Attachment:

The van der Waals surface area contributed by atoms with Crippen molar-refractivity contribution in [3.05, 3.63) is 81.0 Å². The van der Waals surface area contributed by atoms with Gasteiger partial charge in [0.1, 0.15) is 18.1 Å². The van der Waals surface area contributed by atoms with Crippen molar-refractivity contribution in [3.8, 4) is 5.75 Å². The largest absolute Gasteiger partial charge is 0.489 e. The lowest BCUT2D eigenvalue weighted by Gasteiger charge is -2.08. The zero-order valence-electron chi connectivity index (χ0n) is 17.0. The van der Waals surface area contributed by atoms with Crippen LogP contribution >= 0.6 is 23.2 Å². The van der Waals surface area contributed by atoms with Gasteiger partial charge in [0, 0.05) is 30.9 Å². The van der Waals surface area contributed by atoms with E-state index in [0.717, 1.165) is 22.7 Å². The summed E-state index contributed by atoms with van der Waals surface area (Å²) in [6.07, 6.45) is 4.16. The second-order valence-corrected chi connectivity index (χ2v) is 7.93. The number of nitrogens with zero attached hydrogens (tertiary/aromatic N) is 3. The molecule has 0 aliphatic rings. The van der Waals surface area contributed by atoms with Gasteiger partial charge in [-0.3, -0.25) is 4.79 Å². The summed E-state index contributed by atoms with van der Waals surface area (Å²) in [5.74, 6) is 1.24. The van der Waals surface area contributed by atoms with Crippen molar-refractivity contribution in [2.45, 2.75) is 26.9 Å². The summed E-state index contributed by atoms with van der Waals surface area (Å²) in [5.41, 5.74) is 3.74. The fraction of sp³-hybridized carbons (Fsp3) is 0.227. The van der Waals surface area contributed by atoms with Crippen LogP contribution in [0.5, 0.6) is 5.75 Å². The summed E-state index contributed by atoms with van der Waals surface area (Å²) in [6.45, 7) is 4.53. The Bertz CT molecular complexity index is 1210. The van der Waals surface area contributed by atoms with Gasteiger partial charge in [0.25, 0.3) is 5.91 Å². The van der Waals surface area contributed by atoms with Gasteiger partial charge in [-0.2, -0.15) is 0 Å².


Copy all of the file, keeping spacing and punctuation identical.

The van der Waals surface area contributed by atoms with Crippen molar-refractivity contribution in [3.05, 3.63) is 81.0 Å². The van der Waals surface area contributed by atoms with Gasteiger partial charge in [0.1, 0.15) is 18.1 Å². The van der Waals surface area contributed by atoms with Crippen molar-refractivity contribution in [3.8, 4) is 5.75 Å². The largest absolute Gasteiger partial charge is 0.489 e. The lowest BCUT2D eigenvalue weighted by Gasteiger charge is -2.08. The zero-order valence-electron chi connectivity index (χ0n) is 17.0. The van der Waals surface area contributed by atoms with Crippen LogP contribution >= 0.6 is 23.2 Å². The van der Waals surface area contributed by atoms with Gasteiger partial charge in [0, 0.05) is 30.9 Å². The van der Waals surface area contributed by atoms with E-state index in [0.717, 1.165) is 22.7 Å². The summed E-state index contributed by atoms with van der Waals surface area (Å²) in [6.07, 6.45) is 4.16. The second-order valence-corrected chi connectivity index (χ2v) is 7.93. The number of nitrogens with zero attached hydrogens (tertiary/aromatic N) is 3. The molecule has 0 aliphatic rings. The van der Waals surface area contributed by atoms with Gasteiger partial charge in [-0.3, -0.25) is 4.79 Å². The summed E-state index contributed by atoms with van der Waals surface area (Å²) in [5.74, 6) is 1.24. The van der Waals surface area contributed by atoms with Crippen molar-refractivity contribution in [2.45, 2.75) is 26.9 Å². The summed E-state index contributed by atoms with van der Waals surface area (Å²) in [5.41, 5.74) is 3.74. The fraction of sp³-hybridized carbons (Fsp3) is 0.227. The van der Waals surface area contributed by atoms with Crippen LogP contribution in [0.5, 0.6) is 5.75 Å². The summed E-state index contributed by atoms with van der Waals surface area (Å²) in [6.45, 7) is 4.53. The Bertz CT molecular complexity index is 1210. The van der Waals surface area contributed by atoms with Gasteiger partial charge in [0.25, 0.3) is 5.91 Å². The van der Waals surface area contributed by atoms with Gasteiger partial charge in [-0.2, -0.15) is 0 Å².